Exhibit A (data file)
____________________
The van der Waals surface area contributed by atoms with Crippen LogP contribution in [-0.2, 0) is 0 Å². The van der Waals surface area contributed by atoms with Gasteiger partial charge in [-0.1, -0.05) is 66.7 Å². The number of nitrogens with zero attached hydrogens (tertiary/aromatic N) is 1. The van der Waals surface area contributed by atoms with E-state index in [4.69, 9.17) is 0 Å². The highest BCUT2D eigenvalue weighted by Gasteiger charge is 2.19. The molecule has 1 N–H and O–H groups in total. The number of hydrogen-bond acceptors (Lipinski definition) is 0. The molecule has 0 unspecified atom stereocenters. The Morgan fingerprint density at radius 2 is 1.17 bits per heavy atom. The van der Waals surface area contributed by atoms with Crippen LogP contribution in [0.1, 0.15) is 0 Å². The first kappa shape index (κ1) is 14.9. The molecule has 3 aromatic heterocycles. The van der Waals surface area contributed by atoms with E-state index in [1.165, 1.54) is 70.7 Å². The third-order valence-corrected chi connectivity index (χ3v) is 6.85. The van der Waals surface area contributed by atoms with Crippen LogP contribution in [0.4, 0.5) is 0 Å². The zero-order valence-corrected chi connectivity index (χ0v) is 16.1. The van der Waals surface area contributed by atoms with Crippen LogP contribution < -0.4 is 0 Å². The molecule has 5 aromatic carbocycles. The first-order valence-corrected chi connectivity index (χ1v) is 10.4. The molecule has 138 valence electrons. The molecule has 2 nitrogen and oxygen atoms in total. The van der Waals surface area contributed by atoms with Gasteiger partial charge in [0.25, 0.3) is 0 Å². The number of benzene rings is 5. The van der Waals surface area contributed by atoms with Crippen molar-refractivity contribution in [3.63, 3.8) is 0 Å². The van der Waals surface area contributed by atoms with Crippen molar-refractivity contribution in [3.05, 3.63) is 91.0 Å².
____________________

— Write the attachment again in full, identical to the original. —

The van der Waals surface area contributed by atoms with Crippen LogP contribution in [-0.2, 0) is 0 Å². The van der Waals surface area contributed by atoms with Gasteiger partial charge in [-0.1, -0.05) is 66.7 Å². The number of nitrogens with zero attached hydrogens (tertiary/aromatic N) is 1. The van der Waals surface area contributed by atoms with E-state index in [4.69, 9.17) is 0 Å². The highest BCUT2D eigenvalue weighted by Gasteiger charge is 2.19. The molecule has 1 N–H and O–H groups in total. The number of hydrogen-bond acceptors (Lipinski definition) is 0. The molecule has 0 unspecified atom stereocenters. The Morgan fingerprint density at radius 2 is 1.17 bits per heavy atom. The van der Waals surface area contributed by atoms with Crippen LogP contribution in [0.1, 0.15) is 0 Å². The first kappa shape index (κ1) is 14.9. The molecule has 3 aromatic heterocycles. The van der Waals surface area contributed by atoms with E-state index in [1.165, 1.54) is 70.7 Å². The third-order valence-corrected chi connectivity index (χ3v) is 6.85. The van der Waals surface area contributed by atoms with Crippen LogP contribution in [0.4, 0.5) is 0 Å². The zero-order valence-corrected chi connectivity index (χ0v) is 16.1. The van der Waals surface area contributed by atoms with Crippen LogP contribution < -0.4 is 0 Å². The molecule has 5 aromatic carbocycles. The first-order valence-corrected chi connectivity index (χ1v) is 10.4. The molecule has 138 valence electrons. The molecule has 2 nitrogen and oxygen atoms in total. The van der Waals surface area contributed by atoms with Gasteiger partial charge in [0.25, 0.3) is 0 Å². The number of benzene rings is 5. The van der Waals surface area contributed by atoms with Crippen molar-refractivity contribution in [3.63, 3.8) is 0 Å². The van der Waals surface area contributed by atoms with Crippen molar-refractivity contribution in [3.05, 3.63) is 91.0 Å².